Edited and co-authored "The Human Side of Urban Renewal." Published by the Fund for Adult Education of the Ford Foundation, 1958.
Worked as an investigative reporter for the Evening Sun in Baltimore, Maryland. Covered the birth of the national program of urban development and the pioneering local program in Baltimore.
Received the 1960 Distinguished Service Award of the U.S. Housing and Home Finance Agency (later the Department of Housing and Urban Development, or HUD).
Presented professional papers on the economic development movement to organizations such as the Academy for Political Science, American Association for the Advancement of Science, Council on Urban Economic Development, the American Planning Association, Harvard School of Design and Institute for Public-Private Partnerships.
Appointed Assistant U.S. Commissioner for Program Planning and Development of the Urban Renewal Administration in the Eisenhower administration. Helped author the block grant form of federal assistance to cities, and amendments to the National Housing Act that made commercial redevelopment projects eligible for federal funding.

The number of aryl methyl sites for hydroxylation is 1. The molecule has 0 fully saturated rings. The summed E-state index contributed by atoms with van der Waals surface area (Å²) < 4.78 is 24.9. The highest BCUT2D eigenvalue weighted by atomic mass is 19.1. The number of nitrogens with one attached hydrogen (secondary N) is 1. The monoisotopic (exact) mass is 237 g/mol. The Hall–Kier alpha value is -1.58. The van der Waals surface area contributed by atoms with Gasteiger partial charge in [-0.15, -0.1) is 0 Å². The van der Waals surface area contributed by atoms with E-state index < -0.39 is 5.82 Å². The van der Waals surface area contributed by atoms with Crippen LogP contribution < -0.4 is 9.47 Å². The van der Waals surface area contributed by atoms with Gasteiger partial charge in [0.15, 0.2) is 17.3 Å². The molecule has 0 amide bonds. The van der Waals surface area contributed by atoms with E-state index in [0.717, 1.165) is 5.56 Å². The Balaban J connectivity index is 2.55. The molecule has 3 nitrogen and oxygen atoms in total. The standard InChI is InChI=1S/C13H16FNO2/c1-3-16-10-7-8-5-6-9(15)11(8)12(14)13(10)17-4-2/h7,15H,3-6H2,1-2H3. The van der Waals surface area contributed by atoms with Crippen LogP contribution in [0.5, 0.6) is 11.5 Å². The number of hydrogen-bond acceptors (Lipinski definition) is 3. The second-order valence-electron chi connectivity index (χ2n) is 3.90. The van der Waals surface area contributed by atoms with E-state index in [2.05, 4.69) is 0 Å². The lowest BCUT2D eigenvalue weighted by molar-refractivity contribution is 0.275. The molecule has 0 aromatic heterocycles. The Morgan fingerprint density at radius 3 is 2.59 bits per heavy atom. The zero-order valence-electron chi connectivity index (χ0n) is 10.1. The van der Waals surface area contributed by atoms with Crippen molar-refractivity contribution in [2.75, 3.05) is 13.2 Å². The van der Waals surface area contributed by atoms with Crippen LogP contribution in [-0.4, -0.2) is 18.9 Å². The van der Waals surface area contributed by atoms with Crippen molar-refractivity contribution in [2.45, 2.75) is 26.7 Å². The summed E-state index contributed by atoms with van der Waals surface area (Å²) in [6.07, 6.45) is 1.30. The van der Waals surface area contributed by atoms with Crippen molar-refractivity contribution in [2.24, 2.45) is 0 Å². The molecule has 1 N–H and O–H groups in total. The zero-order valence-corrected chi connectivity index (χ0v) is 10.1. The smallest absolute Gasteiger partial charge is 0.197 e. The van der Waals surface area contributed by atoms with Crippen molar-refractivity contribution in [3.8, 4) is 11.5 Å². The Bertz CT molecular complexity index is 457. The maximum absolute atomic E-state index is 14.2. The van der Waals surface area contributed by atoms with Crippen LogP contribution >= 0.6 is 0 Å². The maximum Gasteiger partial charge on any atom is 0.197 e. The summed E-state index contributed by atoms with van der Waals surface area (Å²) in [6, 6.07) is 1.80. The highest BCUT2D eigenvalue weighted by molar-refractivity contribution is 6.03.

Employed as Deputy General Manager of the Charles Center Management Office for the Charles Center Project, the first urban redevelopment project in the center of a major city.
Employed as founder, president, chairman, and CEO of the Charles Center-Inner Harbor Management, Inc., which oversaw the renewal of 300 acres of Downtown Baltimore, including 120 individual projects.
Named an Honorary Member and Lifetime Council Member of ULI in 1996.
Created the Baltimore District Council of the Urban Land Institute (ULI) and served on the national ULI’s Urban Development and Public-Private Partnership Councils, the Awards and District Council Committees and the first International Committee.
Employed as President and later Vice Chairman of the Enterprise Development Companies (including the Enterprise Development Corporation).


71.26 Cubic Feet (54 record center cartons, 1 flat box (31 x 25 x 2.25 inches), 1 oversize box (25 x 19 x 10 inches))

Language of Materials


Immediate Source of Acquisition

This collection was donated to the Sheridan Libraries by Martin L. Millspaugh in numerous accessions from 2012 to 2014.

Processing Information

Processed by Valerie Addonizio in 2013-2014.

The arrangement of this collection is based on the original order of the materials as documented by the creator. Folder titles were copied verbatium from the original files.

Guide to the Martin L. Millspaugh papers on Urban Planning and Development
Valerie Addonizio
March 2014
Description rules
Describing Archives: A Content Standard
Language of description
Script of description
This collection was processed with the support of a Cataloging Hidden Special Collections grant, funded by the Council on Library and Information Resources.

Repository Details

Part of the Special Collections Repository

The Sheridan Libraries
Special Collections
3400 N Charles St
Baltimore MD 21218 USA